Indonesia greenlights route for $22b Australian solar power project
The project aims to transmit renewable electricity from Australia to Singapore.
The Indonesian government has agreed to allow the Australia-Asia PowerLink to be routed through Indonesian waters and has approved a subsea survey permit.
Developed by Sun Cable, the AAPowerLink will connect Australia and Singapore via what would become the world’s largest renewable electricity transmission network.
The $22b project aims to generate, store and transmit renewable electricity from Australia to Singapore and will be capable of providing up to 15% of Singapore’s electricity needs starting from 2028.
Sun Cable will integrate a range of technologies and infrastructure in the AAPowerLink, including one of the world’s largest solar farms to be located in the Northern Territory, Australia (17-20GWp); the world’s largest battery (36-42GWh); and the world’s longest undersea High Voltage Direct Current (HVDC) cable system from Darwin to Singapore (approx 4,200km).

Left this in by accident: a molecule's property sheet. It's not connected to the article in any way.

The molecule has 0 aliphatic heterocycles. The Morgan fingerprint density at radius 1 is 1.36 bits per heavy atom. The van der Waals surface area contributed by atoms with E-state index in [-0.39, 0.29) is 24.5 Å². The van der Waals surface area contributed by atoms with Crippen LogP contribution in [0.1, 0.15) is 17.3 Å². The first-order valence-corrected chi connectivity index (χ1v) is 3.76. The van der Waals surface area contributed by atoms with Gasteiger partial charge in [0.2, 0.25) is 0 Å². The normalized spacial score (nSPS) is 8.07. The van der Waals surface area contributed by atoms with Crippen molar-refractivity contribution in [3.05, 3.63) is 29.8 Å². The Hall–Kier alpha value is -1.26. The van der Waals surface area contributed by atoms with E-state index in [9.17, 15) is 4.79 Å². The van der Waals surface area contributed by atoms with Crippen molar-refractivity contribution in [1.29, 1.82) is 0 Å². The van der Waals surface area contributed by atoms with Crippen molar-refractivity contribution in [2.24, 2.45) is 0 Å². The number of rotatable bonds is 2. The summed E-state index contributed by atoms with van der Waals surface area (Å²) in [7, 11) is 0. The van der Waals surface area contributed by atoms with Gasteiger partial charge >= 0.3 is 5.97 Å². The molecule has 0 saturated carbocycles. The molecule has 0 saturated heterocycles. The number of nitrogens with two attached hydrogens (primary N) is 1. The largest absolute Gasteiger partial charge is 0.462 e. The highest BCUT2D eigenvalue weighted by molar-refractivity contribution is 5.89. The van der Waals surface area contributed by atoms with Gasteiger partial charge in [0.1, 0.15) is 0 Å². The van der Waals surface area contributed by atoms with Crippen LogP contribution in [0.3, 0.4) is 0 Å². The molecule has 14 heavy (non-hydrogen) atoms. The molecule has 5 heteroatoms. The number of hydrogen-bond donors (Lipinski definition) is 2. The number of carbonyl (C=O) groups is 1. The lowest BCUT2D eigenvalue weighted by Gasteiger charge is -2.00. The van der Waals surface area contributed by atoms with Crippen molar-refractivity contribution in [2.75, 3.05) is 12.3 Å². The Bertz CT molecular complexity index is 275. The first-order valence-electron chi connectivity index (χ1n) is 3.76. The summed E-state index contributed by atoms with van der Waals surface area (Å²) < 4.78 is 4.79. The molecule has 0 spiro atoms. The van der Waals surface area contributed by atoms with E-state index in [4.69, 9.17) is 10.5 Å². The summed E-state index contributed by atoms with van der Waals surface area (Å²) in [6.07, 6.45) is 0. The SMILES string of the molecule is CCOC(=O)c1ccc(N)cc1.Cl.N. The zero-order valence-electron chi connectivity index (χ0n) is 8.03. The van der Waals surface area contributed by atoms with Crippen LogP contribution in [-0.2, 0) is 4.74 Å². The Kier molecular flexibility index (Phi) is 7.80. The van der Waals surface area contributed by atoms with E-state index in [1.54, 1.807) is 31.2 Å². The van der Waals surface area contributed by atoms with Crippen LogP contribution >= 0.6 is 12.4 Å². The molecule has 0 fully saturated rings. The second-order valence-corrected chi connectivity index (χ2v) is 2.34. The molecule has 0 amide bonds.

The project will also see $2.58b invested in Indonesia.
“This is a significant milestone for the AAPowerLink and brings us closer to transmitting affordable, dispatchable renewable energy to Singapore, via the world’s largest renewable energy transmission network. Sun Cable is proud to be engaging with many of Singapore’s progressive companies, which have embraced sustainability, and we also look forward to continuing to work across Singapore, Indonesia and Australia to deliver this project,” chief executive officer of Sun Cable David Griffin said.